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Participatory Culture

In regards to my own modes of participation one quote from the Schafer (p. 38) reading perfectly sums it up: “…the statistics on the use of Internet and social media do not indicate a large number of users being actively involved in revolutionary upheaval but rather e-mailing, using search engines, watching videos, shopping online, updating their profile on social networking sites and interacting with peers.”  Although I use the Internet/World Wide Web (WWW) for school, and work, there is a lot of abuse, and a huge lack of meaningful contribution, communication, and collaboration.  As a child I remember my use being very limited, but as technology rapidly developed my use continued to grow as well. Today, now with portable devices (smartphones, tablets, laptops), and Wi-Fi readily available everywhere, I find myself connected all the time.  I am involved in multiple digital practices (Facebook, Pinterest, Twitter, Instagram, Youtube, etc.) but for entertainment, leisure, and often a distraction leading to procrastination (mostly when doing homework during the school year).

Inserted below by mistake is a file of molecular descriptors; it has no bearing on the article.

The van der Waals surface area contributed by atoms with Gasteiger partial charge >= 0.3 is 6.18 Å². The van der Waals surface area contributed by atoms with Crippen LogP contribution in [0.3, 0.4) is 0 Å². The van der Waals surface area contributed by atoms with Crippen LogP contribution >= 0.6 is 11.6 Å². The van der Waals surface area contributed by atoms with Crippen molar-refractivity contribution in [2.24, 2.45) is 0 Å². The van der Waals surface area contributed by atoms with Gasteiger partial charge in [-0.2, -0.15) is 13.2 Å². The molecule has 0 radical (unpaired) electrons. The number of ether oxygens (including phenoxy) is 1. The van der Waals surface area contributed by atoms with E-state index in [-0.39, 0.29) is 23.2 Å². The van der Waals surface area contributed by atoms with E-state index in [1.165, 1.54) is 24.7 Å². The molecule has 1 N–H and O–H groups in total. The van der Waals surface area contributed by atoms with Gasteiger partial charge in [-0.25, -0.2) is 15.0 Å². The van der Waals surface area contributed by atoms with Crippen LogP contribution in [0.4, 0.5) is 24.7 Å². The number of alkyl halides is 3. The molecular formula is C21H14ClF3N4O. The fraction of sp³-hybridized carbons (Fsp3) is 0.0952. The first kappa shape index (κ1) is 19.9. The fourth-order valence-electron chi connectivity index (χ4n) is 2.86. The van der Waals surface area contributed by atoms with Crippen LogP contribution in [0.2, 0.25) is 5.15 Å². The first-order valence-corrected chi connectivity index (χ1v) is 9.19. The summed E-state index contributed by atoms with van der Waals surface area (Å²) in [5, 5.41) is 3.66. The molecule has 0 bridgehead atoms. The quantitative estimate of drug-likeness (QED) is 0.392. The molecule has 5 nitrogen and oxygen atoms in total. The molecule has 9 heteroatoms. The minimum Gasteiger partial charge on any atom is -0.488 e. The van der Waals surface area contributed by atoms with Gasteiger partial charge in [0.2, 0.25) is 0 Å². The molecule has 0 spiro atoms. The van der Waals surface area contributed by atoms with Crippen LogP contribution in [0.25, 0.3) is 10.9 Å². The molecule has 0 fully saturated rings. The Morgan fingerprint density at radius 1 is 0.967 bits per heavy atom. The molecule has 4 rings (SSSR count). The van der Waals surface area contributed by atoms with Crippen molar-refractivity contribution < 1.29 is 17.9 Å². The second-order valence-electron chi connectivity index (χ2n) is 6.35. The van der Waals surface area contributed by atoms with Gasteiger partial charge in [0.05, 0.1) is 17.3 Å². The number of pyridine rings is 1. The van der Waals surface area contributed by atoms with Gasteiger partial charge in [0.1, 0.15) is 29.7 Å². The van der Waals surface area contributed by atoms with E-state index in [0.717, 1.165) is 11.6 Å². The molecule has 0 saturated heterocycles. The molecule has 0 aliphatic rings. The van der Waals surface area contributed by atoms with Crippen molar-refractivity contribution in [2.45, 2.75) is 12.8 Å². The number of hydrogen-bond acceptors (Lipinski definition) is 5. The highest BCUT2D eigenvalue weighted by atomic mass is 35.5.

Although, I believe there are a lot of pros in use of the Internet, and World Wide Web there are a lot more cons. Technology has made many individuals incapable of disconnecting, unplugging themselves from the digital world for long periods of time; I am guilty myself while on vacation going on my phone, or on my computer to check social media applications for updates.  There has also been many instances where I have been out with my friends, and they pull out their phones to browse these applications applications as well; use of these applications is ruining one’s ability to function, and socialize face-to-face without being connected at the same time.